Endurance shareholders back sale to Sompo
Shareholders of Endurance Specialty Holdings Ltd have backed the company's $6.3 billion takeover by Japanese insurance giant Sompo Holdings.
In a short statement issued on Friday, the Bermudian-based insurer and reinsurer said common and preferred shareholders had voted to accept Sompo's offer of $93 per share.
The merger is subject to regulatory approvals, but the companies expect the deal to close before the end of March.
The special meeting took place in Hamilton on Friday morning, when a majority in favour was required from holders of ordinary shares and preferred shares, voting as one class.
John Charman, one of the best known leaders in the Bermuda insurance industry, has agreed to stay on as chief executive officer of the Endurance team for the next five years, along with other members of the senior management team. Mr Charman will also become chairman of the board of Sompo's international business.
When the deal was announced last October, Mr Charman confirmed to this newspaper that Endurance's head office would remain in Bermuda. The firm is based in Waterloo House on Pitts Bay Road.
Under his restated employment agreement, to take effect on the closing of the merger, Mr Charman will receive a base salary of $100 per year and will not be eligible for annual or long-term incentive compensation, according to a proxy filed with the US Securities and Exchange Commission last month.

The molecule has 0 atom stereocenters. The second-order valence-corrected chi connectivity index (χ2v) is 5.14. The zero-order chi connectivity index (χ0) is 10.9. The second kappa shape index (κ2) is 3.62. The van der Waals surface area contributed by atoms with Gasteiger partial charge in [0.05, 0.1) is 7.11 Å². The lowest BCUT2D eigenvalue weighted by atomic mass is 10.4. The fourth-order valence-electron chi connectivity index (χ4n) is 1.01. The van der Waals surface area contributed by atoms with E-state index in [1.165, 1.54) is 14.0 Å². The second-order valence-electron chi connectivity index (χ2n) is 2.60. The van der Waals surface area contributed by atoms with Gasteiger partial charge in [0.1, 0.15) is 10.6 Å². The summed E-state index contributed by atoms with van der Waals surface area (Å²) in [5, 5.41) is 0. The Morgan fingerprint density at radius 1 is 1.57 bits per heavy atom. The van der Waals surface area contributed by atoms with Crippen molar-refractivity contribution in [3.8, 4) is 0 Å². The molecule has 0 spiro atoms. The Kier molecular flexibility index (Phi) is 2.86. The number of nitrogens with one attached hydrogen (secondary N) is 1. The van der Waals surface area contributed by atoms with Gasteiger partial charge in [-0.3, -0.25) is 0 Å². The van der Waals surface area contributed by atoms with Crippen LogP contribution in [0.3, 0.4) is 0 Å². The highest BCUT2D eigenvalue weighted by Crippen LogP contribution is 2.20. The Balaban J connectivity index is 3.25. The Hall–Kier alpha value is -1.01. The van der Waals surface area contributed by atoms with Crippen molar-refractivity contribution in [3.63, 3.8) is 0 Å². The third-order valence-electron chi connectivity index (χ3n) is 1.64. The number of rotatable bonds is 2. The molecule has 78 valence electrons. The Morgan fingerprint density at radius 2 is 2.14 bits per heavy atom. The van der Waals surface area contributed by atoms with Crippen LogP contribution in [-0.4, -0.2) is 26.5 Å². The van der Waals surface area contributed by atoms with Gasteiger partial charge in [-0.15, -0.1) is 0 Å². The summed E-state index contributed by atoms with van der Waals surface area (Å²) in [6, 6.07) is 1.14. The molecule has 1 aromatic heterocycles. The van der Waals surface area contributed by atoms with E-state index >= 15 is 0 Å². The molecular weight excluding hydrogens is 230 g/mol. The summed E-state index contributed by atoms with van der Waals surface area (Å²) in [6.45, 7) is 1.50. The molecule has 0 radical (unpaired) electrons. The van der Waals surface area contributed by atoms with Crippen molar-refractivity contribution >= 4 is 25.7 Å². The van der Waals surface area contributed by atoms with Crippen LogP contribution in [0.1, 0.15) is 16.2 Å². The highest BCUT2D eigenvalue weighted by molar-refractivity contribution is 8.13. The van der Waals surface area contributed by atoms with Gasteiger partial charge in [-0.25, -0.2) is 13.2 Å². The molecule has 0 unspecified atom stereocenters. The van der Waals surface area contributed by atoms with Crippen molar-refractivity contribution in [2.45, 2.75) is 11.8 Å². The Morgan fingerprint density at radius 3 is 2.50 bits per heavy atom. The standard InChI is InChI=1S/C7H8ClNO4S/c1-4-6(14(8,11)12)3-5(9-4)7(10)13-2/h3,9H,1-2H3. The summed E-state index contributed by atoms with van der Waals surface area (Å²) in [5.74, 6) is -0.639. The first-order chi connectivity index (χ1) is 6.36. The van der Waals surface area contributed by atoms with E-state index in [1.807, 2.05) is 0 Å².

When he took over as chairman and CEO of Endurance in May 2013 he and his family ploughed tens of millions of dollars of their personal wealth into the company, becoming major shareholders.
He has continued to accumulate Endurance shares and Mr Charman owned more than 3.35 million shares as of December 28, 2016. That amounts to nearly 5 per cent of Endurance's outstanding shares with a value of $311.8 million at Sompo's offer price.
The proxy document also describes the background to the deal. It had its roots in conversations between Mr Charman and Nigel Frudd, an executive officer of Sompo, in March and May last year, when the men spoke of opportunities to develop the companies' existing business relationship.
In May, Mr Charman indicated to Mr Frudd that Endurance was not for sale, according to the filing. A series of discussions involving top officers and directors of the two companies in July and August led to an agreement between the firms to share non-public information.
At an Endurance board meeting on September 6 last year, Mr Charman told directors that Sompo had not yet made an acquisition proposal, but it was possible that an offer would come.
The board authorised Mr Charman to continue with discussions with Sompo representatives and to allow the Japanese company to conduct due diligence on Endurance.
Sompo made a $90 per share takeover offer on September 26 last year. After further negotiations the price was raised to $93 per share and accepted by the Endurance board. Mr Charman abstained from the vote. The deal was finalised on October 5 and a press release issued to announce it.